Regardless of the reason, you have the right to appeal an insurance company’s decision to deny your accident claim. This does mean filing an appeal in civil court, but it can force the insurance adjuster to reevaluate your case. 

However, even if you decide to file an appeal with the court, it doesn’t guarantee the insurance company will amend its initial decision.

Your Responsibilities After an Accident

After being involved in a motor vehicle accident, you have a few legal responsibilities. While ignoring these responsibilities doesn’t mean you lose your right to file a claim, it may make it a little more difficult to receive full compensation.

Report the Accident

Oregon law requires you to report a vehicle accident if injuries or fatalities occur. You also need to call the authorities if property damage exceeds $2,500. This statute applies even if your vehicle is the only one involved in the accident. 

If a vehicle requires towing, in other words, it’s undrivable after the accident you must alert law enforcement. Failure to report a vehicle accident can result in a leaving-the-scene charge which can come with hefty financial penalties.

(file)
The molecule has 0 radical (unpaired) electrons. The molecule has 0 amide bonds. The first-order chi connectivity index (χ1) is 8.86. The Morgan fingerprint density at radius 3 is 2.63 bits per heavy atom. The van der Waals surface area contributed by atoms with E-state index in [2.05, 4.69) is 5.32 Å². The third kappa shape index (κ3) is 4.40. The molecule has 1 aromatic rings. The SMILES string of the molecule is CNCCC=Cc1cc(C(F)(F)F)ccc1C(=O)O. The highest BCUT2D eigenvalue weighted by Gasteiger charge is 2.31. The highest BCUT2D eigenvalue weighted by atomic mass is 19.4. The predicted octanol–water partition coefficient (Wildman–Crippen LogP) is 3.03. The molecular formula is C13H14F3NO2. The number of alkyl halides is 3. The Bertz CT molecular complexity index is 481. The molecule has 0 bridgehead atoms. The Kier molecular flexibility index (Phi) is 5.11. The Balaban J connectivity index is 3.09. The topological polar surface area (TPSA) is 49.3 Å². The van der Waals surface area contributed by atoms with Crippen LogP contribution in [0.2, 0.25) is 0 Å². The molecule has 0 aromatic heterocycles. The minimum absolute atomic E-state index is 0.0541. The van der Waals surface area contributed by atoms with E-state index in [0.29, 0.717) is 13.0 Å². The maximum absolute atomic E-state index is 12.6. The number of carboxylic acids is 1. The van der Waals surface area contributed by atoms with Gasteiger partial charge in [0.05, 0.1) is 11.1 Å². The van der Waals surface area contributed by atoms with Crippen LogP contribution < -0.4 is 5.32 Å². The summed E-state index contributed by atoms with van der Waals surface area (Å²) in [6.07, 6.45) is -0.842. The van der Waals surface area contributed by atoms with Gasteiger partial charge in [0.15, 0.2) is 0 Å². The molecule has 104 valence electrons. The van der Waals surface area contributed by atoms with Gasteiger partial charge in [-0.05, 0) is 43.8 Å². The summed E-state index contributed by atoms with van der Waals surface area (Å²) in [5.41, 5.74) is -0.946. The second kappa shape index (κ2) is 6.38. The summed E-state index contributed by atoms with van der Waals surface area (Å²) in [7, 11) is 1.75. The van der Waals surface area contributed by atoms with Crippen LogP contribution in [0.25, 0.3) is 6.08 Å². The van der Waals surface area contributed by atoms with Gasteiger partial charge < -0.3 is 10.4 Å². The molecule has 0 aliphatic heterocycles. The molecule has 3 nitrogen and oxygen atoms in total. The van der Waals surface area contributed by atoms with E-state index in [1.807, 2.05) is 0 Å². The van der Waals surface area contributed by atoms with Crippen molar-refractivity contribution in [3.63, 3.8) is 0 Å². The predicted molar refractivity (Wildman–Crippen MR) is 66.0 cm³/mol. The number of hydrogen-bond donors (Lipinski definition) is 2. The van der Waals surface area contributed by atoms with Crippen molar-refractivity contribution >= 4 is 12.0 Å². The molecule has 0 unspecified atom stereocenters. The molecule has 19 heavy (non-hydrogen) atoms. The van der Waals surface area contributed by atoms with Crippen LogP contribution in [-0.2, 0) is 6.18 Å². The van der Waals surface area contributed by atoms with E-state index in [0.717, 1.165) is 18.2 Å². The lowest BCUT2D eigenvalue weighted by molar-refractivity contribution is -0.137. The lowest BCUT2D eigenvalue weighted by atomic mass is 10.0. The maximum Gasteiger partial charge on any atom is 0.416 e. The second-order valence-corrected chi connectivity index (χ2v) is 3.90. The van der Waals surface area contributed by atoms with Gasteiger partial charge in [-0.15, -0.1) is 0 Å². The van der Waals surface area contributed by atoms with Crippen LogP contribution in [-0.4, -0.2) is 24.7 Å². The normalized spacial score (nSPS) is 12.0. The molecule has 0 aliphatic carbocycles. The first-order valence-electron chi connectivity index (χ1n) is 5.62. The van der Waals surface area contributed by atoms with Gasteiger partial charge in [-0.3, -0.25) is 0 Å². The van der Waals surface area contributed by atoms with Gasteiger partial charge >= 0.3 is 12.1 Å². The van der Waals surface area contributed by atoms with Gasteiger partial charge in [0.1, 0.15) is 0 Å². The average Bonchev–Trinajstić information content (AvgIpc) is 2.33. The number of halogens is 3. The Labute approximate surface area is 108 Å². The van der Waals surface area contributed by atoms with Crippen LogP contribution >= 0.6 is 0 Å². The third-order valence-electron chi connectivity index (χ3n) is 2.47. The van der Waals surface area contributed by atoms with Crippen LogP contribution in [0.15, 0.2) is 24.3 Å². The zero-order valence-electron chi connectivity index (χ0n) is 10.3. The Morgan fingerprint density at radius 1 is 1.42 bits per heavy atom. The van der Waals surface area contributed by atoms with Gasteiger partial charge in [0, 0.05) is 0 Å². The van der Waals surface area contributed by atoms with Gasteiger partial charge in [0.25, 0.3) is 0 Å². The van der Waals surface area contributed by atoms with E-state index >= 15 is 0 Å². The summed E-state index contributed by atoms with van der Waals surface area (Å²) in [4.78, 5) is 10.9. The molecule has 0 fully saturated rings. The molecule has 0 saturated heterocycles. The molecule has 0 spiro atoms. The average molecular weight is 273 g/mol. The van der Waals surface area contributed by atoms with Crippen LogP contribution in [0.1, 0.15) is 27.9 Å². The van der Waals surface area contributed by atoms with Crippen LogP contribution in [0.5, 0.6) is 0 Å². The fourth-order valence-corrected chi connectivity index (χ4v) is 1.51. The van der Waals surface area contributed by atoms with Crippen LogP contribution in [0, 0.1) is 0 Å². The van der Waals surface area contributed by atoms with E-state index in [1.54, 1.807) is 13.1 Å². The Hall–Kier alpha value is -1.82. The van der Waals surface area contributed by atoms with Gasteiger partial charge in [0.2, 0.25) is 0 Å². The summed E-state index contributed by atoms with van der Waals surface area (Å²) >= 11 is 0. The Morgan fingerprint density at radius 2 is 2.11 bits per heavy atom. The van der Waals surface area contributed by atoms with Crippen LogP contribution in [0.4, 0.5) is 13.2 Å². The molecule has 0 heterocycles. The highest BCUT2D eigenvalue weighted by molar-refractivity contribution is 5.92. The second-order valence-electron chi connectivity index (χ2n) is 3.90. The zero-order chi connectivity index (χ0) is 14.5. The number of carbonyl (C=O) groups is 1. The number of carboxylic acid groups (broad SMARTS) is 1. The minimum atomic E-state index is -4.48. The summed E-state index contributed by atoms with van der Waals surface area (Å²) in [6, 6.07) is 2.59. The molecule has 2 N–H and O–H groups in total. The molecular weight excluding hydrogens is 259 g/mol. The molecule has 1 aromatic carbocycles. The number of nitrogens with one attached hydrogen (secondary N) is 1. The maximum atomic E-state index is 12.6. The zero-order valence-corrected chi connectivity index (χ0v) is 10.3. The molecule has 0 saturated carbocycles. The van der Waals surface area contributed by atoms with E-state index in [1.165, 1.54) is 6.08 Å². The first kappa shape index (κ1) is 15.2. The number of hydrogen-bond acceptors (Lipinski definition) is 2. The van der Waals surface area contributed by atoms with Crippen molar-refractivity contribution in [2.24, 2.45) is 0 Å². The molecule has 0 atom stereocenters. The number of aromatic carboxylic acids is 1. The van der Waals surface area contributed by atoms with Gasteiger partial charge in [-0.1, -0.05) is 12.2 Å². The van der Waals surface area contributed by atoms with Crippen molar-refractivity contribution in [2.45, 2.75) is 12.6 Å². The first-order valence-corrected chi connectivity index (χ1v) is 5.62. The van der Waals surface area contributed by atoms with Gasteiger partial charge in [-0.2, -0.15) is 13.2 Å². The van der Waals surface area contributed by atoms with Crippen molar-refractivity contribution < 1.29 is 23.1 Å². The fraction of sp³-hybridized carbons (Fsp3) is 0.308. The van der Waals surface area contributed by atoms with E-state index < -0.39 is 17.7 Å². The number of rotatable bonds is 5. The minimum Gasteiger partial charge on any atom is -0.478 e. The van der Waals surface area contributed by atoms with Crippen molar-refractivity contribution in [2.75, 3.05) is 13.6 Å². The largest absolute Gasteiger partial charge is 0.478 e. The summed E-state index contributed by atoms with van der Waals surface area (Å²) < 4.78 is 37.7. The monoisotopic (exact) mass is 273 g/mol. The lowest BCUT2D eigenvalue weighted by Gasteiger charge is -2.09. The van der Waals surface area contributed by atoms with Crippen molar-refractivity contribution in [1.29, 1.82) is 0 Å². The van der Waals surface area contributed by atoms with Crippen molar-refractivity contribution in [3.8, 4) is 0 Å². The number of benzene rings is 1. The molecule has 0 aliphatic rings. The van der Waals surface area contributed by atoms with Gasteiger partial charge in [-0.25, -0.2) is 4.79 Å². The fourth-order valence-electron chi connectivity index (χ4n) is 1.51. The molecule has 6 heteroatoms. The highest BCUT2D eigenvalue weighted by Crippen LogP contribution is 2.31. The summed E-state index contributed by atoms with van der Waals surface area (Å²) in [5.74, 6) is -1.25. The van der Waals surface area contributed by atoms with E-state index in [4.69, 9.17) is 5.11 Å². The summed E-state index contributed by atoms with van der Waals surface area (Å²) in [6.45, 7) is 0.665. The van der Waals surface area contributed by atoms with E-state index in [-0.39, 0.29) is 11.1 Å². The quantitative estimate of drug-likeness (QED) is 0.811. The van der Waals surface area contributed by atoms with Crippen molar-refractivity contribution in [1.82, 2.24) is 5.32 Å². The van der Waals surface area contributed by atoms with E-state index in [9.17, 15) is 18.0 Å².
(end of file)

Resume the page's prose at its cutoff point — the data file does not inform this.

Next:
Render Aid

Even though you’re not legally required to render aid after an accident, it’s the right thing to do. What is illegal is leaving the scene of an accident if injuries are present, and this also applies if a fatality occurs. 

If you do decide to drive off, you can be charged with a hit-and-run. If you can’t check on others involved in the accident, call 9-1-1 to request an ambulance.

Exchange Insurance Information